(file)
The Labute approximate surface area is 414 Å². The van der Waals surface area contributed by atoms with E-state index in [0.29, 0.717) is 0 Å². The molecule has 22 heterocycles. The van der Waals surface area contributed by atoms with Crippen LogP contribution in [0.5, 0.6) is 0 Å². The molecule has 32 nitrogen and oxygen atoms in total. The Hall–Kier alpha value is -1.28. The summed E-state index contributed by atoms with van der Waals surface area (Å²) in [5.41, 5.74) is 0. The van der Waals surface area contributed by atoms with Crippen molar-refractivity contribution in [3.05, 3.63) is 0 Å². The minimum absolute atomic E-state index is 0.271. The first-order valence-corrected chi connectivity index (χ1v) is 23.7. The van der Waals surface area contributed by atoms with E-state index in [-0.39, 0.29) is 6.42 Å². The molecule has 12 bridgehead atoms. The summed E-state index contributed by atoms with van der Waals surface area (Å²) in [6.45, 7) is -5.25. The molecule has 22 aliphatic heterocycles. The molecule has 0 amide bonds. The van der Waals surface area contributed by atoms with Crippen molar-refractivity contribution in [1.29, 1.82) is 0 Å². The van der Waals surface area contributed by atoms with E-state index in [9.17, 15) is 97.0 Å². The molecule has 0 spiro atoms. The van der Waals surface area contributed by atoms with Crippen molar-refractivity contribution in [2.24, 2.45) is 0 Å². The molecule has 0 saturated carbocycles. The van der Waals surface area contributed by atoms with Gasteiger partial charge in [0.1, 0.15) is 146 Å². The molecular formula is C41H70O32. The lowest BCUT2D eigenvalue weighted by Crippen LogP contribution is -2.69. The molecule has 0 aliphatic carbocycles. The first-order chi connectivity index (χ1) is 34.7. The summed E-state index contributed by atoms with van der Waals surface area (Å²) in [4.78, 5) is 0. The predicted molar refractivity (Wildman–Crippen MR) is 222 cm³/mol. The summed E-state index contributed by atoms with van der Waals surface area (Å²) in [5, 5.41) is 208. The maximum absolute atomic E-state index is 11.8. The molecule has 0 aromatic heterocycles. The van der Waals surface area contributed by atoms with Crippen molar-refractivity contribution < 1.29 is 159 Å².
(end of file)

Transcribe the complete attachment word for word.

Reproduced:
The Labute approximate surface area is 414 Å². The van der Waals surface area contributed by atoms with E-state index in [0.29, 0.717) is 0 Å². The molecule has 22 heterocycles. The van der Waals surface area contributed by atoms with Crippen LogP contribution in [0.5, 0.6) is 0 Å². The molecule has 32 nitrogen and oxygen atoms in total. The Hall–Kier alpha value is -1.28. The summed E-state index contributed by atoms with van der Waals surface area (Å²) in [5.41, 5.74) is 0. The van der Waals surface area contributed by atoms with Crippen molar-refractivity contribution in [3.05, 3.63) is 0 Å². The minimum absolute atomic E-state index is 0.271. The first-order valence-corrected chi connectivity index (χ1v) is 23.7. The van der Waals surface area contributed by atoms with E-state index in [-0.39, 0.29) is 6.42 Å². The molecule has 12 bridgehead atoms. The summed E-state index contributed by atoms with van der Waals surface area (Å²) in [6.45, 7) is -5.25. The molecule has 22 aliphatic heterocycles. The molecule has 0 amide bonds. The van der Waals surface area contributed by atoms with Crippen molar-refractivity contribution in [1.29, 1.82) is 0 Å². The van der Waals surface area contributed by atoms with E-state index in [9.17, 15) is 97.0 Å². The molecule has 0 spiro atoms. The van der Waals surface area contributed by atoms with Crippen molar-refractivity contribution in [2.24, 2.45) is 0 Å². The molecule has 0 saturated carbocycles. The van der Waals surface area contributed by atoms with Gasteiger partial charge in [0.1, 0.15) is 146 Å². The molecular formula is C41H70O32. The lowest BCUT2D eigenvalue weighted by Crippen LogP contribution is -2.69. The molecule has 0 aliphatic carbocycles. The first-order chi connectivity index (χ1) is 34.7. The summed E-state index contributed by atoms with van der Waals surface area (Å²) in [4.78, 5) is 0. The predicted molar refractivity (Wildman–Crippen MR) is 222 cm³/mol. The summed E-state index contributed by atoms with van der Waals surface area (Å²) in [5, 5.41) is 208. The maximum absolute atomic E-state index is 11.8. The molecule has 0 aromatic heterocycles. The van der Waals surface area contributed by atoms with Crippen molar-refractivity contribution < 1.29 is 159 Å².